Finding 3. Although the number, size, and capability of ground-based observing facilities, both public and private, have increased considerably, there has been no commensurate increase in NSF funds for utilizing these facilities (i.e., for instrumentation, individual research grants, or theory).
Rapid growth and change create problems of adjustment. Funding for utilization of both ground-based and space-based astronomical facilities remains an important issue. In some fields of astronomy,
support has not been adequate to exploit the dramatic scientific discoveries of the last decade or to pursue the opportunities made available by the explosion in scientific capabilities. For instance, the number and scope of ground-based facilities have grown with the development and construction of large, private and state-funded ground-based telescopes and with NSF initiatives that include the GBT, the Gemini telescopes, the Arecibo telescope upgrade, and ALMA/MMA. Yet funding for instrumentation, theory, and observer grants at NSF has not kept pace with support for construction. Facility instrumentation for major new telescopes is a clear need for the foreseeable future in response to the leaps in technical capabilities and the large increase in telescope collecting area. Training of instrumentalists is also an outstanding need, for both ground-based and space-based facilities.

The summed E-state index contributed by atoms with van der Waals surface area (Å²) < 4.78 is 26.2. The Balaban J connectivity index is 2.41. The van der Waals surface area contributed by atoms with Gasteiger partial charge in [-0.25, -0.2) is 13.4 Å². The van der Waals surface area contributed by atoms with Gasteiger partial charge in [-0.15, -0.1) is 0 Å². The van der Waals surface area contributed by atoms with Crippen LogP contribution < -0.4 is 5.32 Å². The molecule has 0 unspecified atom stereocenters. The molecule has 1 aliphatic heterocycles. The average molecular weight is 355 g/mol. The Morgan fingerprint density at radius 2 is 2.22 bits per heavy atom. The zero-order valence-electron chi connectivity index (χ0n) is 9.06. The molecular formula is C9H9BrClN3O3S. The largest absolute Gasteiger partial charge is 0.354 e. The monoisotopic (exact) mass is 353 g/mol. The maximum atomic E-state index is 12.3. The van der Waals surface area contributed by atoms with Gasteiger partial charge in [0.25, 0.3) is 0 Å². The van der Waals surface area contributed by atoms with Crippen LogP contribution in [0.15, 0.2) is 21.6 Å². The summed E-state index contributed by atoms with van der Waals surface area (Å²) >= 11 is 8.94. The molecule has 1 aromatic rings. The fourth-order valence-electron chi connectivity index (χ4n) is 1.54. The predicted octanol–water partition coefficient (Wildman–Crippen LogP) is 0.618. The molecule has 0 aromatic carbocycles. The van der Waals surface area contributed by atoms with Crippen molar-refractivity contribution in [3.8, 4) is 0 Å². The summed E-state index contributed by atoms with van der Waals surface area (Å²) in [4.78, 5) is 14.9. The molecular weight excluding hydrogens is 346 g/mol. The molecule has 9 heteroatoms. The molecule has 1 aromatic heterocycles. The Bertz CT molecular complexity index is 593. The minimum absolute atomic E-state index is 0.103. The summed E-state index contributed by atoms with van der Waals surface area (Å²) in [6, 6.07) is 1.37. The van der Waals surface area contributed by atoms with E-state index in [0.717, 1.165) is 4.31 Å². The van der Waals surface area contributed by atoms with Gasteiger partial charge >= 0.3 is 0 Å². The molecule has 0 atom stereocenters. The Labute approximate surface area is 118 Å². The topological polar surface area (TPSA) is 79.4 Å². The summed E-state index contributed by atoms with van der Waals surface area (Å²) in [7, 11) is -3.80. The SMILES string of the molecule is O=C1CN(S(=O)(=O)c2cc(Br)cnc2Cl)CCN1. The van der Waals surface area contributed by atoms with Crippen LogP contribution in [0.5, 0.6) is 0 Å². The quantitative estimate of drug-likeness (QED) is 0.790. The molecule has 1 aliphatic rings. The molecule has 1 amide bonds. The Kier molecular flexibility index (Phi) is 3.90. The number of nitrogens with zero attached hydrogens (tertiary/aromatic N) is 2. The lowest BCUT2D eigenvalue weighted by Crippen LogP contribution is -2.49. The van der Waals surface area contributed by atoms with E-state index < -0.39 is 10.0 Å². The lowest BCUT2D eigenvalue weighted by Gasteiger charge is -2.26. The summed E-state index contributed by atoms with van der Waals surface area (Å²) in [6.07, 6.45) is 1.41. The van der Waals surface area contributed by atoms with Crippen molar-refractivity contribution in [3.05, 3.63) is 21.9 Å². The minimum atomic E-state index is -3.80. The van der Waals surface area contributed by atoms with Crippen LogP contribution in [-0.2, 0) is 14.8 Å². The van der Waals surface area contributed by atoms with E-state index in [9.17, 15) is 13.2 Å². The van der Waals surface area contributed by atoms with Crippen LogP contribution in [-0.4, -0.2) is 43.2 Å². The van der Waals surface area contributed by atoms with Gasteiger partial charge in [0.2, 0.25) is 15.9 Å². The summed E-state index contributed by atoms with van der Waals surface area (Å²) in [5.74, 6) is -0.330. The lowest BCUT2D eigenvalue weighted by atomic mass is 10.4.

Finding 4. As a result of NASA's increased role in astronomical research funding, a large portion of the total support is tied to a few flagship space missions.
NASA is a mission agency, and its program is strongly focused on initiating and launching space-based instruments. Funding for operations and research accompanies each mission. This paradigm has been extremely effective in maximizing the scientific return from these missions. However, the worrisome corollary of this arrangement is the potential for premature termination of the research support associated with a mission in the event of a catastrophic mission failure. Although NASA has a strategic planning process that is quite effective in engineering smooth transitions from one mission to another, there appears to be little explicit planning for unexpected or premature mission termination.